Count on Fergus McCaffrey Gallery to bring us the best and brightest stars of the Japanese avant-garde. The gallery is now representing the estate of the renowned Gutai artist Toshio Yoshida and is currently showing thirty works made between 1954 and 1983. A founding member of Gutai, Yoshida was often dramatically ahead of his Western peers, particularly regarding the interface between action and painting, and was a tireless innovator of new materials and form. The range of his practice is stunning. Early burn paintings, give way to monochrome minimalist canvases and morph into action paintings and experimentations with bubbles and foam. The word Gutai means “concreteness” and was meant as a counterpoint to abstract painting and a rallying cry to do what no one else had done before. The works on view reflect this mantra and seem as fresh today as they were when they were made some sixty years ago. At Fergus McCaffrey through June 24.

Nancy Spero’s “Maypole” is getting a timely airing. The artist’s installation, first shown as part of the 52nd Venice Biennale, and originally conceived as a protest against the senseless atrocities of the Iraq war, has since become a powerful symbol denouncing any armed conflict. Blood-red ribbons and black chains stream from the top of a maypole and hold cut out heads of anguished women floating body-less in a never-ending purgatory. The double-sided heads are printed on paper and mounted on cut aluminum – their delicacy adding to the symbolic weight. Then and now, Spero’s grotesque dance represents a convincing manifesto against political terror, abuse of power and the senselessness of war. At Galerie Lelong through June 17.

There is a melancholic forlornness about Whitfield Lovell’s works on paper currently on view at DC Moore Gallery. Executed between 1987 and 1998, and rendered attentively with oil stick and charcoal, the works employ seductive symbolism and allow glimpses into touching mementos of personal history. Amid a background of esoteric but elegant colors, Lovell’s drawings evoke a tender humanity and magnanimity of the human spirit that is often elusive in a loud and apathetic world. At DC Moore through June 17.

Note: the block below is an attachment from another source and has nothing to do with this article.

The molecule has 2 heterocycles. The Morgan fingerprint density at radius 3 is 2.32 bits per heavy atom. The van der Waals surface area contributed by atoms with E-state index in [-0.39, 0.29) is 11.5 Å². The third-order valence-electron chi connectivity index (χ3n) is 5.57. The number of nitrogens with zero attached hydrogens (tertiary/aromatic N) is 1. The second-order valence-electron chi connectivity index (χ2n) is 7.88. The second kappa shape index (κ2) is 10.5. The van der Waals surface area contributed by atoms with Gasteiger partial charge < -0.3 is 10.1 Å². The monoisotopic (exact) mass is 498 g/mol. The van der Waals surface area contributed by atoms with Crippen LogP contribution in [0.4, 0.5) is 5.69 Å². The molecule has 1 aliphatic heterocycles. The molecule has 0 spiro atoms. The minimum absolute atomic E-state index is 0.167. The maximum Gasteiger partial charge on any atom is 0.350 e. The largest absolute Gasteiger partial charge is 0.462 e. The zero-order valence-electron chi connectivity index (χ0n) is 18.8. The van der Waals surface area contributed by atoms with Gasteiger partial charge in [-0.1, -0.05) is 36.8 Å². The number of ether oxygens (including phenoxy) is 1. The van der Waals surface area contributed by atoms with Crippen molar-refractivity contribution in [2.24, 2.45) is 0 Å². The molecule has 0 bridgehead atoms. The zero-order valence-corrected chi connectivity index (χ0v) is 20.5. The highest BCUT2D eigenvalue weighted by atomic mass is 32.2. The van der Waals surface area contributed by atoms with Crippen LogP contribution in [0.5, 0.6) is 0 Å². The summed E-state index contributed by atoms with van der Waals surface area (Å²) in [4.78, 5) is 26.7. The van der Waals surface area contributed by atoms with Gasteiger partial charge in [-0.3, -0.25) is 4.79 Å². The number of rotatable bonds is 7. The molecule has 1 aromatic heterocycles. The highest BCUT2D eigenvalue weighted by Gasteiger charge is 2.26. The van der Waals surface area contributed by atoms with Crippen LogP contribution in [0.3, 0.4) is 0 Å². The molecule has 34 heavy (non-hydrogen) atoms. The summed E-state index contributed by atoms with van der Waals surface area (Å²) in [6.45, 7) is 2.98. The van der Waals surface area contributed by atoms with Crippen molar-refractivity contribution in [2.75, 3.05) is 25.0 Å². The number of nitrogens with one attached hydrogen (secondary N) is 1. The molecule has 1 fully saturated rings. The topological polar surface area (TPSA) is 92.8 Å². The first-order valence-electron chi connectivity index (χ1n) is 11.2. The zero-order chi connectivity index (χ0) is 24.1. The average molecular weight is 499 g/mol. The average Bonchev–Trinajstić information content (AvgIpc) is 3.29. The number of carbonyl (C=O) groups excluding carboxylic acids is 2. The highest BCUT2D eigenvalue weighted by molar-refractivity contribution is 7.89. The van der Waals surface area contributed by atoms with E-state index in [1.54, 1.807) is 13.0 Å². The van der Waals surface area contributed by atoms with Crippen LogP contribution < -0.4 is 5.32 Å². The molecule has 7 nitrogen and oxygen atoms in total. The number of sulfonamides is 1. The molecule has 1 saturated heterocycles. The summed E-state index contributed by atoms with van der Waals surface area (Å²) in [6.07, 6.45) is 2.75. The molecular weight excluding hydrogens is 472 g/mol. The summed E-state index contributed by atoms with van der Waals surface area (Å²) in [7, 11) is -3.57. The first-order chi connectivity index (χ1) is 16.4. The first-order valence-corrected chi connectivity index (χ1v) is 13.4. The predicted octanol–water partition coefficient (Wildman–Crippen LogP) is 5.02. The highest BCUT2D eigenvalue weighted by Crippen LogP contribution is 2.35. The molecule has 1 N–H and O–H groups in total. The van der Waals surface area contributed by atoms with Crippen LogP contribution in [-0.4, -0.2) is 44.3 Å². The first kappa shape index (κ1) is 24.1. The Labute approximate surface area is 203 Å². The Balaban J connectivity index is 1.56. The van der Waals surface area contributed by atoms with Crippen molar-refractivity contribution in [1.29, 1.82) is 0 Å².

A sign warns visitors not to touch the artworks In Walead Beshty’s new exhibition “Open Source”. The artworks in question, assemblages of office equipment precariously attached to metal poles, are still barely working in their original technological métiers – a metaphor, perhaps, of the fleetingness of technology. Elsewhere in the gallery, TV screens are split in half and mounted on walls their innards still flickering as if on some heteromorphic life-support. In the main gallery, the artist’s large-format Contact Prints frame five large Copper L-Brackets sculptures reminiscent of hyper-minimalist sculpture. Beshty’s smaller copper works, standard industrial sheets mounted in grids on the wall, are collusively linked by either imprints of drug prescription labels or the fingerprints of their installers. The entire show feels strangely foreboding – as if Beshty wants us as a witness for both the physicality and the pathos of technology through its mangled history. At Petzel through June 17.